For those who are moderately bearish on the OEX index over the near- or long-term, and who require a known, limited upside risk, buying an OEX bear put spread might be an appropriate strategy to use. An OEX bear put spread requires a smaller initial cash investment than the purchase of only the long put because of the premium an investor receives by selling a lower-strike put. As a trade-off, the investor’s downside profit potential is limited. On the upside, the bear put spread buyer’s maximum loss is known in advance and is limited entirely to the total debit initially paid for the spread.
Selling vs. Exercising Expiring OEX Options
Remember that OEX options have American-style exercise and P.M settlement characteristics. An investor with a long call or put position may sell that position, if it has market value, on any day up to and including the last trading day, usually the Friday preceding the expiration date. A long OEX option may also be exercised at any time up to its last trading day. However, the OEX’s exercise settlement value on the day of exercise may or may not be the observed level of OEX at the close of the stock market (3:00 p.m. Central Time). The settlement value is officially reported, and an OEX option’s cash settlement amount calculated, after all component stocks of the OEX have closed for trading and their closing prices reported, which generally occurs before the close of OEX option trading.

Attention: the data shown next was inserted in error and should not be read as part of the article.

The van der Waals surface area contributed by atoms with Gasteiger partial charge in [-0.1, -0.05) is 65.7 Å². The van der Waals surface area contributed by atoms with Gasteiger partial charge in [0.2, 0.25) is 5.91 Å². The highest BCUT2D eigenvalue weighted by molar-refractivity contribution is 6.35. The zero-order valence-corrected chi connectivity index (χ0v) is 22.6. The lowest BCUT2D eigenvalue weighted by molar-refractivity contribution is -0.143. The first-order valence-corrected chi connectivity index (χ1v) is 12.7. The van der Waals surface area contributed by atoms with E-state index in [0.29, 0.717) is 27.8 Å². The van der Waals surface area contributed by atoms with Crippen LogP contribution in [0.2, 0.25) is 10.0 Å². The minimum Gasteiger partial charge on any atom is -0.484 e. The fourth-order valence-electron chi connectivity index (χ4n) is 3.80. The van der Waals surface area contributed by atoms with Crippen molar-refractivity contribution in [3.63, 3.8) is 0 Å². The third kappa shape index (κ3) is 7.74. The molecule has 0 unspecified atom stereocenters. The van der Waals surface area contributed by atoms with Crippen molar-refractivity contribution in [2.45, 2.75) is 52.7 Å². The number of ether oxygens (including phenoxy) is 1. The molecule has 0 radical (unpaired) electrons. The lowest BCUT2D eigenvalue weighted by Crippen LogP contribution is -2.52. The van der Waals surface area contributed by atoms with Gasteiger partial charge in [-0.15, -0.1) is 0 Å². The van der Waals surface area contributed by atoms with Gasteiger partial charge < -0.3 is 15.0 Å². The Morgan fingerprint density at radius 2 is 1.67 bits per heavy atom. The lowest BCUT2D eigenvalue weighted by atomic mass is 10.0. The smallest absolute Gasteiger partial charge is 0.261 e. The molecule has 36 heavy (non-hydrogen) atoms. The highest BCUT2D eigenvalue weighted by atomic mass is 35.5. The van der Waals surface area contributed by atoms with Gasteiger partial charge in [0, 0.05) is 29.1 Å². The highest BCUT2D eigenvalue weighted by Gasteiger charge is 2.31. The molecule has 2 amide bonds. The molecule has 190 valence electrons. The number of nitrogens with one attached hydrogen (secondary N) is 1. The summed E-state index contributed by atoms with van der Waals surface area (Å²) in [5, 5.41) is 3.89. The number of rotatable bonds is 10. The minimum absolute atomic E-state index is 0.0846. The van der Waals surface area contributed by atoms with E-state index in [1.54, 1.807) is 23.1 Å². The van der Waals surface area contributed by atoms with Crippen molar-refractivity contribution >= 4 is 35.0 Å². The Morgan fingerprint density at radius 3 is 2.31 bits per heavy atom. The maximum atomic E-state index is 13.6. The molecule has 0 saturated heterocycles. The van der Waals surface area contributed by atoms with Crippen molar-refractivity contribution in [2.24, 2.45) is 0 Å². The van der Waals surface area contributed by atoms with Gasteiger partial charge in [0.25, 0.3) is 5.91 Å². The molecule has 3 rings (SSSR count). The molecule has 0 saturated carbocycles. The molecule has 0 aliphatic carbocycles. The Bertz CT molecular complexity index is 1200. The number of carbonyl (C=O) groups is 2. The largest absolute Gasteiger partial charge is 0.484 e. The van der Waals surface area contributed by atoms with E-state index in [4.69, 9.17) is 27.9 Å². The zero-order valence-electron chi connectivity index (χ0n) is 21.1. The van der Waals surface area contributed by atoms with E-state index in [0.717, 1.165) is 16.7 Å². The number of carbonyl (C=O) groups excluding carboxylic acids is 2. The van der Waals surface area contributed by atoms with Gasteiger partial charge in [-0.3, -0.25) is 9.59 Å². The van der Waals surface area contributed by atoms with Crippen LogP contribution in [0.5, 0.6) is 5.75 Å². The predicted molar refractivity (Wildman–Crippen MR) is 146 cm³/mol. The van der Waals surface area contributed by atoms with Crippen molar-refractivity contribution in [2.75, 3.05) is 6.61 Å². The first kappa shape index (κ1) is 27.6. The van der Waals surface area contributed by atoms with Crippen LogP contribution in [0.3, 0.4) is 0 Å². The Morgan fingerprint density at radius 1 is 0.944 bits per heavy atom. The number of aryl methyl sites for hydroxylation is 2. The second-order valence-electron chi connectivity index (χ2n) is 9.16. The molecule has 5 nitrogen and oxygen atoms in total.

In other words, an option that is in-the-money (or out-of-the-money) at the close of the stock market (3:00 p.m.) may or may not be so afterwards when the official OEX exercise settlement value is reported.
Option Premium and Exercise Style
Investors may observe that American-style options trade at higher relative value than European-style options with similar contract size. This is because investors may pay more for American-style contracts in exchange for the right of early exercise (before expiration).